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In Editing

By vashi

What Do These Films All Have in Common?

On 10, Dec 2017 | No Comments | In Editing | By vashi



My 11 favorite films

What do these films all have in common?


Jaws, Slapshot, Star Wars, ET, The Departed and more were films all edited by women

My favorite films are all edited by women



They were all edited by women.


Women were the original film editors in Hollywood and they propelled the craft from the Silent Era into the Sound Era and beyond.

Margaret Booth was a “negative cutter” on her first film for D.W. Griffith in 1915 at the age of 27. “Negative cutters” often transitioned into film editors and the majority of them were women at the time. She made $10 per week in 1915 which translates into $240 U.S. dollars per week in 2017.

Along with other women, she helped change the role of the film editor forever. Margaret contributed in making it the creative, collaborative and critical element of filmmaking that it is today.

Later, as the supervising editor at MGM, every film had to pass through her screening room and get notes and adjustments from her before it was released.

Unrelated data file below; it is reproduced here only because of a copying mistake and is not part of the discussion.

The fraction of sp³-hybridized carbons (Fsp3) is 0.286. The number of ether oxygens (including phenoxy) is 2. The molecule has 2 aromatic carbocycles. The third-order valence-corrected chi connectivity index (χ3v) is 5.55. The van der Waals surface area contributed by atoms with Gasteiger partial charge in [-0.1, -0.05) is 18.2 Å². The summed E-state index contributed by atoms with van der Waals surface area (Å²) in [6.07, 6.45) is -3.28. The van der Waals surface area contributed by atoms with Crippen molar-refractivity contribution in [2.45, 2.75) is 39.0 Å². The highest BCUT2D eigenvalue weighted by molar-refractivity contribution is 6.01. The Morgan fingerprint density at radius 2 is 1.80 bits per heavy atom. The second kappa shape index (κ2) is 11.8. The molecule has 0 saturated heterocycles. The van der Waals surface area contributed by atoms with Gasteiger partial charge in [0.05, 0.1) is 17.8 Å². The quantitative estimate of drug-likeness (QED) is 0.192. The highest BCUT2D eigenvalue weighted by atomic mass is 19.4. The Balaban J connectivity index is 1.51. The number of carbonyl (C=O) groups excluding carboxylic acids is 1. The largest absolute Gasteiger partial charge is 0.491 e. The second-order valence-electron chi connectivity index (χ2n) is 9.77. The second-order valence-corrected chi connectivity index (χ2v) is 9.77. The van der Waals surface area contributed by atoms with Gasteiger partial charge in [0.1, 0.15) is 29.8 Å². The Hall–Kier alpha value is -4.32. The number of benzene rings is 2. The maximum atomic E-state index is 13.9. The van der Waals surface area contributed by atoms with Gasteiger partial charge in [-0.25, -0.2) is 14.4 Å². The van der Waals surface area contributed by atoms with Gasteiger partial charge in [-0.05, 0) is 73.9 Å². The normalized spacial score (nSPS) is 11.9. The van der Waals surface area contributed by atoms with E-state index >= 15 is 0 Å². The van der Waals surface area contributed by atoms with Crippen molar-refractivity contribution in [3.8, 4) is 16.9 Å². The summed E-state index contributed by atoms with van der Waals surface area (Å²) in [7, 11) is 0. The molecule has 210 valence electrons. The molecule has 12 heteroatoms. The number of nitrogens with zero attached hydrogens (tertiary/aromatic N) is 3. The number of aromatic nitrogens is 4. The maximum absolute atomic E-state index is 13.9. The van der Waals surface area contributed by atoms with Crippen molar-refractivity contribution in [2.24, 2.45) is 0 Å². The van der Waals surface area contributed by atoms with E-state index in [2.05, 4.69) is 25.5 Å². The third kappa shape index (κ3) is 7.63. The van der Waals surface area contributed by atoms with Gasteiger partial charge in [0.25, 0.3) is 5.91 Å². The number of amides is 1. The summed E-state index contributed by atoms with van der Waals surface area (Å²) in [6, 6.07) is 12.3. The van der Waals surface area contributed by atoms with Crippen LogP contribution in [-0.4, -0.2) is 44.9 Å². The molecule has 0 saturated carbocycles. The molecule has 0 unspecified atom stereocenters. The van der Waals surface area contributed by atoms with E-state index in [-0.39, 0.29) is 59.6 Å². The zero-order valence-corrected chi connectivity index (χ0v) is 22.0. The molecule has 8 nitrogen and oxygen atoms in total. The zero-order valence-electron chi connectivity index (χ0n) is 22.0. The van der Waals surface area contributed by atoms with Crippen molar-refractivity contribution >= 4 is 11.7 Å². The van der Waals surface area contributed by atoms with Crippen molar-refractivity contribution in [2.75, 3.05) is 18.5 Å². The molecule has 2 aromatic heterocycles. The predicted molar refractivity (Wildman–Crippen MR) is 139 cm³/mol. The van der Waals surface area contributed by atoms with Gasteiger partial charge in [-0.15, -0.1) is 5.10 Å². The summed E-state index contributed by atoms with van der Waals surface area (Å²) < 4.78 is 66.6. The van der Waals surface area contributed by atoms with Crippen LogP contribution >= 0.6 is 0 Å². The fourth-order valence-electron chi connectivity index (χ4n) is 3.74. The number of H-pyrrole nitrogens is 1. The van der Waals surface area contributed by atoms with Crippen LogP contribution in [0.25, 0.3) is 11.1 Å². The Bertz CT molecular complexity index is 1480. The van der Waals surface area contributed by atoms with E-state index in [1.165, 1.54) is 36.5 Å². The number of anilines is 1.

Margaret Booth was a trailblazing film editor in Hollywood starting in 1915.

Legendary film editor Margaret Booth


She was a film editor for over 70 years and received an Academy Honorary Award for her contributions to film editing in 1978. The last film she worked on as supervising editor was ANNIE (1982).

She passed away at 104 and left a tremendous impact on the filmmaking world.

Read about Margaret’s legacy and other early editors that were women HERE.

My favorite films cover many genres and several filmmaking eras.

Why are all the editors women in the films I chose?

Is it just a coincidence? Perhaps.

Did I cherry pick the films to get this result? No.

Am I tuned into my feminine side? I like to think so!

It must be because of what I’ve heard from “intelligent” filmmakers in Hollywood. Classic cliches such as: Women are more emotional, hence better editors. Women can’t cut action films. Women are more organized so it’s easy for them. Women can’t handle vulgar and explicit content.

Nope. All of that is utter bullshit.

Every film editor is a storyteller. No one can tell if a man or a woman edited a film just by watching it. They can only tell if the editor told the story in a thoughtful and elegant way that evoked the right emotions at the right times from the audience.

End of story.

So why are most of my favorite films edited by women?

Because they all knew how to tell a story in a brilliant way…

Do any similar patterns pop up in some of your favorite films? Let me know…


Until next time…


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